Aalam [Universe], another Kyrgyz newspaper, ran its own investigation of Tagayev's history. According to this newspaper, Tagayev is involved in some illicit activities using the Nur-KM factory as a cover. The Nur-KM factory is located in the mining town of Kyzylkia in the southern part of the country. This factory employed prisoners during the Soviet past. Tagayev later bought the factory with its hostels.

"Formally, it is a construction materials factory. Actually, however, KamAZ, KrAZ, and BelAZ trucks, by the dozen, ferry raw materials to Uzbekistan," Aalam wrote. "Nobody knows how many strip mines produce the raw materials or of what nature." The newspaper assumed that the ore ferried to Uzbekistan contains mercury and stibium (actually, nearby factories once provided mercury and stibium for the entire Soviet economy).

A shovel operator, Tolkun Maksudov, told Aalam that he had never known what he was getting into while seeking a job at one of the strip mines there. These days, Maksudov alone loads nearly 200 tons of ore onto trucks every day. He is paid $16 per hour. Maksudov suspects that the "limestone" he works with actually costs much more, almost $1,800 a ton. According to Aalam, trucks each ferry 600 tons a day, earning their owner $4 million per year. Moreover, Tagayev's business ventures pay taxes to the local budget of only 600,000 soms, or just over $1,700 in taxes.

"All senior customs officials, all generals of the Border Guards Service, take orders from Tagayev," Aalam wrote. "Trucks are waved through the border without so much as a cursory glance at the cargo or documents."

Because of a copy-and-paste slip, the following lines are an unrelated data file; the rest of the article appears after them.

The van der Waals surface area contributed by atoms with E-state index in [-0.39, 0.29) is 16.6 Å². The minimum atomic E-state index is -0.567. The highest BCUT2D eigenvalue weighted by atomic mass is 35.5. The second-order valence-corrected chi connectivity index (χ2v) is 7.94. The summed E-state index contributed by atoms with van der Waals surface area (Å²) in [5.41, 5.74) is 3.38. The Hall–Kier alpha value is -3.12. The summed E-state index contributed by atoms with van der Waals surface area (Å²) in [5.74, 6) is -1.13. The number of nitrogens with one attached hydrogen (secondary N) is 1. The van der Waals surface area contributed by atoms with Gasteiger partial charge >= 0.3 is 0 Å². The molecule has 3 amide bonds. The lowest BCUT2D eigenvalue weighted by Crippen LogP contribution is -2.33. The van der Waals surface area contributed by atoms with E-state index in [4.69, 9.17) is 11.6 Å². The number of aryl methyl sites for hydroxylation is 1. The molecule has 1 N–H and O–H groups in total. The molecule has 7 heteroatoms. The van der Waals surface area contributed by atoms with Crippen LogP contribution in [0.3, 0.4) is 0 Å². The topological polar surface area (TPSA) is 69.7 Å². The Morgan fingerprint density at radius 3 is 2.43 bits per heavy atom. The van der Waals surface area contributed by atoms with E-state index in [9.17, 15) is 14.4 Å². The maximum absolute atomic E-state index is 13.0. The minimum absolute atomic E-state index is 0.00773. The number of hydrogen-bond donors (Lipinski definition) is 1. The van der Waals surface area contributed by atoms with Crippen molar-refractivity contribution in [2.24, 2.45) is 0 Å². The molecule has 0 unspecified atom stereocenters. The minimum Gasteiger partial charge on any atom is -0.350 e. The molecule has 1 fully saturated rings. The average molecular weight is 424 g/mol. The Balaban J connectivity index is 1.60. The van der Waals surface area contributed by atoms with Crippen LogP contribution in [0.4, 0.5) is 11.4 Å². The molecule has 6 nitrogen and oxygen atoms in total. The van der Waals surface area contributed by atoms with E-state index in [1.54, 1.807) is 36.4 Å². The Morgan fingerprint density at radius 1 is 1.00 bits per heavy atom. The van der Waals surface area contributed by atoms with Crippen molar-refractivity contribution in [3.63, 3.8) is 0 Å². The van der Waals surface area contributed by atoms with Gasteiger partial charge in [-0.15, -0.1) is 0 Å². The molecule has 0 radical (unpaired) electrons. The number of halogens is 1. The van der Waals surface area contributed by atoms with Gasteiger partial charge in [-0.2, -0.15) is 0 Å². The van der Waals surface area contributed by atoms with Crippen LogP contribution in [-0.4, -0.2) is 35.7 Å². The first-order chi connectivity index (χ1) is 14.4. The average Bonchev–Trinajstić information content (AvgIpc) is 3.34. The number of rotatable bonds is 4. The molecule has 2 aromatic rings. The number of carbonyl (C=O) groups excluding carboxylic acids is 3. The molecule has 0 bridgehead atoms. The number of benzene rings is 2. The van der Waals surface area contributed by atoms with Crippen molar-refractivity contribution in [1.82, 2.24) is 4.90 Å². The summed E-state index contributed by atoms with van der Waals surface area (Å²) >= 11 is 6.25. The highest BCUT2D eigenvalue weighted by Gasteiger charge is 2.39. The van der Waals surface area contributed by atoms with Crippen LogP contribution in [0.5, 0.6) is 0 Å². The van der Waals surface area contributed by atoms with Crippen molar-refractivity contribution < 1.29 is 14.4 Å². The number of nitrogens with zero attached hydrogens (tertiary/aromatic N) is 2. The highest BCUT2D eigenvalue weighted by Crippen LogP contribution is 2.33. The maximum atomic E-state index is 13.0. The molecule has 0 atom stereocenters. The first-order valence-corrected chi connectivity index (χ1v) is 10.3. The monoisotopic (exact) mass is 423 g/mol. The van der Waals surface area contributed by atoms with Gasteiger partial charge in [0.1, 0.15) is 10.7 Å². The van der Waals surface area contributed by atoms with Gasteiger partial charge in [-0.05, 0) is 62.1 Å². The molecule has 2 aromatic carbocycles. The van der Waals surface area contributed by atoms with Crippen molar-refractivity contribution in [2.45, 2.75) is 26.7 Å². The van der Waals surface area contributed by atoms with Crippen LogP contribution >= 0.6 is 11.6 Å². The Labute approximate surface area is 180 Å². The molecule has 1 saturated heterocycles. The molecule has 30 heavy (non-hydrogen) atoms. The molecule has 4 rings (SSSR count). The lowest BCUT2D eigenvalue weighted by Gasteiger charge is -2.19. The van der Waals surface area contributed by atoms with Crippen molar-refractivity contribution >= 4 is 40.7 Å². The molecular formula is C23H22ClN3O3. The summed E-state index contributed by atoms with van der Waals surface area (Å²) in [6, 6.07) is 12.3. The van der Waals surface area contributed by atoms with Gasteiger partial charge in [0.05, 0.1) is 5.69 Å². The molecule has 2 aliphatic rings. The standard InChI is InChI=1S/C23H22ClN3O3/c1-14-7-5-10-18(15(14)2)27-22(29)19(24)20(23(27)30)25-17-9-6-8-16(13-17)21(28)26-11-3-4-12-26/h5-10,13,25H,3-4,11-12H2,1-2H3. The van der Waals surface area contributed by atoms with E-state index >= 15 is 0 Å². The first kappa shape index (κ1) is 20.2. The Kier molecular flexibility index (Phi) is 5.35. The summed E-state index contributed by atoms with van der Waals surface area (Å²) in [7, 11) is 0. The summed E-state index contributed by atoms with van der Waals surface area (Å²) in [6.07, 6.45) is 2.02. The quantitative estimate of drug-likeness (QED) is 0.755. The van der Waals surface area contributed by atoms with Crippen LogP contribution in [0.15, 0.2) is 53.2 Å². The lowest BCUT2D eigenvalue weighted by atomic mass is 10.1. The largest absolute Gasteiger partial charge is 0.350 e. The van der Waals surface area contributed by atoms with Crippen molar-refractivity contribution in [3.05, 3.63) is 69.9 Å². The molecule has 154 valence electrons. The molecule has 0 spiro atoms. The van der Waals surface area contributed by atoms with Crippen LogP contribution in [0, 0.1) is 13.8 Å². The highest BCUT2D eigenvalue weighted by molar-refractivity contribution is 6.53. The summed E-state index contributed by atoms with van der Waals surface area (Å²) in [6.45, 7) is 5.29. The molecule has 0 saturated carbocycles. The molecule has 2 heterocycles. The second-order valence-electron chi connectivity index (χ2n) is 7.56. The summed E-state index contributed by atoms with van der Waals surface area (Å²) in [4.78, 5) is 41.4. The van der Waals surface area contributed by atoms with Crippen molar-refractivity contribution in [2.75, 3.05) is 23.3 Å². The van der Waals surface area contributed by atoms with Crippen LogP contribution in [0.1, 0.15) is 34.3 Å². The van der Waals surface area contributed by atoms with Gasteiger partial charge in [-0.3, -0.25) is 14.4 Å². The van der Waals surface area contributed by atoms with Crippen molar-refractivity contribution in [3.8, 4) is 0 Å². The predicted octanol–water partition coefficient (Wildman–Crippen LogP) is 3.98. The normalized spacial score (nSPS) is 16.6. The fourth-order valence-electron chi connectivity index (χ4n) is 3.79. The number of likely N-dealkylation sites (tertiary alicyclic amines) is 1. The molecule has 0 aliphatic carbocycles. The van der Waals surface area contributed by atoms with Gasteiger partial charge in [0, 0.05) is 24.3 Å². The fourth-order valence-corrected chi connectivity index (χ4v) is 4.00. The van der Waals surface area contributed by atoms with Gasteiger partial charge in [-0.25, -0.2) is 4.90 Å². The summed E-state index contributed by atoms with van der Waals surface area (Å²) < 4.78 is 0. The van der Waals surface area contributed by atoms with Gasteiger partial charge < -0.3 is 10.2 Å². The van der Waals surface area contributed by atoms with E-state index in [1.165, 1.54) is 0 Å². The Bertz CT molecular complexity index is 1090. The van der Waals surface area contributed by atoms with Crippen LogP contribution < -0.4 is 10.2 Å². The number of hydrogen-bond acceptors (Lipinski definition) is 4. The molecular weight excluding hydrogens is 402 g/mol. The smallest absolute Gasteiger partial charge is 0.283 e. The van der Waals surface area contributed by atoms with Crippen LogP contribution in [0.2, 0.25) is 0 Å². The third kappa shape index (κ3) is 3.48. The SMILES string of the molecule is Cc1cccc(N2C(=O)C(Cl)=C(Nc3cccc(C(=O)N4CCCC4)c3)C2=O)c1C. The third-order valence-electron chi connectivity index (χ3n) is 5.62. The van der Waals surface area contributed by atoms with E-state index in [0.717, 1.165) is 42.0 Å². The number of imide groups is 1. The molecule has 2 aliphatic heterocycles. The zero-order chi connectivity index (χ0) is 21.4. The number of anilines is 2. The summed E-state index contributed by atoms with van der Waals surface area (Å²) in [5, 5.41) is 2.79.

Aalam has promised a sequel to this first publication. The sequel will deal with how Tagayev "treats his employees and damages the environment", how he financed Alga Kyrgyzstan "prior to becoming Ak Jol master." The newspaper promised a story of Tagayev's friendship with Bakiyev and an account of what awaited whoever crossed him.

Back to De Fakto. As soon as its latest issue appeared in newspaper stalls throughout Bishkek, whispers started in Jogorku Kenesh corridors. Roza Otunbayeva, of the Social Democratic Party and an ex-foreign minister, suggested the establishment of a parliamentary panel to investigate Tagayev's background and decide whether or not he was worthy of so high a position.

"What do you think?" Otunbayeva asked Tagayev directly. "Do you think you have the moral right to be the chairman?" A representative of the President, Kambarly Kongantiyev, an ex-prosecutor general, stepped in and answered Otunbayeva's question with a question of his own. "Are you questioning the decision of the parliament that voted to elect Tagayev the torag [chairman]?" he asked.

The incident never deteriorated into a political scandal, but only because the parliament was scheduled for a vacation.

Politicians and experts anticipate a hot political season come autumn. Prominent opposition leader Temir Sariyev is reactivating the relatively radical Ak Shumkar party that lost the 2007 parliamentary election despite its merger with Ata Meken. In the meantime, the former leader of Soviet Kyrgyzstan, Turdakun Usubaliyev, Akayev's state secretary, Osmonakul Ibraimov, and ex-premier Amangeldy Muraliyev founded a movement of their own. Animosity towards the new chairman of parliament may become one of the trump cards of the Kyrgyz opposition as it emerges from oblivion.